Paul was raised a scholar (Acts 22:3) but he had a trade (Acts 18:1-3), so was able to say he didn’t eat any man’s bread “for nought” (IITh.3:8) or for nothing. That is, he paid for his keep. Paul had to work “night and day” (3:8) to pay for his own needs and those of his helpers (Acts 20:34).
He did this even though he had the “power” not to do this (IITh.3:9). When he told the Corinthians he had the power to “forbear working” (ICor.9:1-6), he wasn’t implying that being an apostle wasn’t hard work. He told Timothy to give himself “wholly” to the ministry (ITim.4:13-15), and he wouldn’t ask him to do anything he wasn’t doing himself. Giving yourself wholly to studying and teaching the Word is hard work (Eccl.12:12).
No, he meant he had the power to “forbear working” as a tentmaker. He gave up this right in Corinth (ICor.9:12,15) because they were a big church, the only church Paul wrote to that was too large to meet in a home (ICor.11:18cf.22), and they were in a wealthy city. Because of this, “ten thousand instructors” had descended on the church, all claiming to be spiritual leaders, and all wanting to be paid.
That means when Paul hit town, he knew he had to do something to distance himself from these religious hucksters, so he didn’t do what he usually did when he entered a city. He usually went straight to the synagogue (Acts 13:13,14; 14:1; 17:10). He eventually got to the synagogue in Corinth (18:4), but first he got a job (18:1-3) to show he wasn’t after their money like all the religious profiteers. This way they knew he wasn’t lying when he told them he didn’t want their money, he wanted them (IICor.12:14).
Paul also gave up his right to forbear working in Ephesus, as we’ve seen he told the Ephesian elders (Acts 20:34). He prefaced that remark by saying he hadn’t coveted their gold (v.33) because he’d probably been charged with coveting their gold. People probably suspected he put the idol-makers out of business so that he could swoop in and start a church and start collecting the money that people used to spend in worshipping Diana. In addition, since Paul added that he worked with his hands in Ephesus to teach the elders to give to the weak (v.35), we know this was another reason he gave up his right to forbear working.
In Thessalonica, Paul gave up his right to forbear working as “an ensample” to them (IITh.3:9), knowing that some had quit working when they heard the Rapture was imminent. To address this error, he reminded them that from his very first visits with them he had told them if any wouldn’t work, he shouldn’t eat (3:10). Notice that he didn’t say if any couldn’t work he shouldn’t eat, he was addressing those who could work but had ceased working.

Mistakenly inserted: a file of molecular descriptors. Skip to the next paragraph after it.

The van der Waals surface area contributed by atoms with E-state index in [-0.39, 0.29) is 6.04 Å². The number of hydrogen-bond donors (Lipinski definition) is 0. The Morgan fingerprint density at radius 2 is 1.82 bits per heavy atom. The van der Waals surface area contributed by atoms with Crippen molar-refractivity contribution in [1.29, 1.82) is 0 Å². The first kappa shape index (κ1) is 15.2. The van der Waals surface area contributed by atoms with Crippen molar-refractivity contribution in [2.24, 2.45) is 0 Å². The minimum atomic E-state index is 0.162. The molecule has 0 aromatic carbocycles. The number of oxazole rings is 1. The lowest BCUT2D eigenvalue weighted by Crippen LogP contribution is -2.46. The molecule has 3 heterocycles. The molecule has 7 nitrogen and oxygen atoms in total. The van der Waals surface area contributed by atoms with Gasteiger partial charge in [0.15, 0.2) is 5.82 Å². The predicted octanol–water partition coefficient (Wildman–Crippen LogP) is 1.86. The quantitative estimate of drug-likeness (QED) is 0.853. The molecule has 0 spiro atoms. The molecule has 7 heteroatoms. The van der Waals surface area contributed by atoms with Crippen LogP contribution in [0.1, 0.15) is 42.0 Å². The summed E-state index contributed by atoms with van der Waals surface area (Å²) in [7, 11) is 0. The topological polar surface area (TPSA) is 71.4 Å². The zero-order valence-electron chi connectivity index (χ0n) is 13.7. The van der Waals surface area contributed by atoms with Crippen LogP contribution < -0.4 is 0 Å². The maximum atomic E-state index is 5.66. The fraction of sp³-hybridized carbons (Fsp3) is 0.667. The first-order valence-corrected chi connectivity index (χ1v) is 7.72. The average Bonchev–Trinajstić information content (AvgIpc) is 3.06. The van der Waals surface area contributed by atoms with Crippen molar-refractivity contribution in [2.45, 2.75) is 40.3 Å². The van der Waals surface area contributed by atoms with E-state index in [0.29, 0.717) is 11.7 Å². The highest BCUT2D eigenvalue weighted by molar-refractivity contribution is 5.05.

Even under the Law, if you lost your job, no one handed you a free lunch. Farmers were told not to glean their crops too carefully so that the poor and unemployed could follow the reapers and earn their meals (Lev.19:9,10).
It is human nature to overreact to the thought of imminent deliverance. After Moses told Israel they were about to be delivered (Ex.4:29-31), they couldn’t quit their jobs as slaves, of course, but they may have slacked off enough to give merit to Pharaoh’s charge that all that talk about going into the wilderness to sacrifice to God had “let” or hindered them from their burdens (Ex.5:4,5). It is natural to overreact to the thought of imminent deliverance, but doing what comes naturally is never a good thing (ICor.2:14).
If you’re thinking this wasn’t much of an Easter message, I assure you that working for a living is part of living the resurrection life of Christ (Phil. 3:10). “The power of His resurrection” was the power that enables us to do good works. When the unbeliever does good works it is sin (Mt.7:22,23). So if Paul says we should work with our hands the thing which is good (Eph.4:28), surely going to work is a good work—if you are a believer. If you are not a believer it is a sin (Pr.21:4). Going to work is a good and righteous thing to do, but if you are not saved, it is a work of self righteousness, something that is filthy in the eyes of God (Isa. 64:6).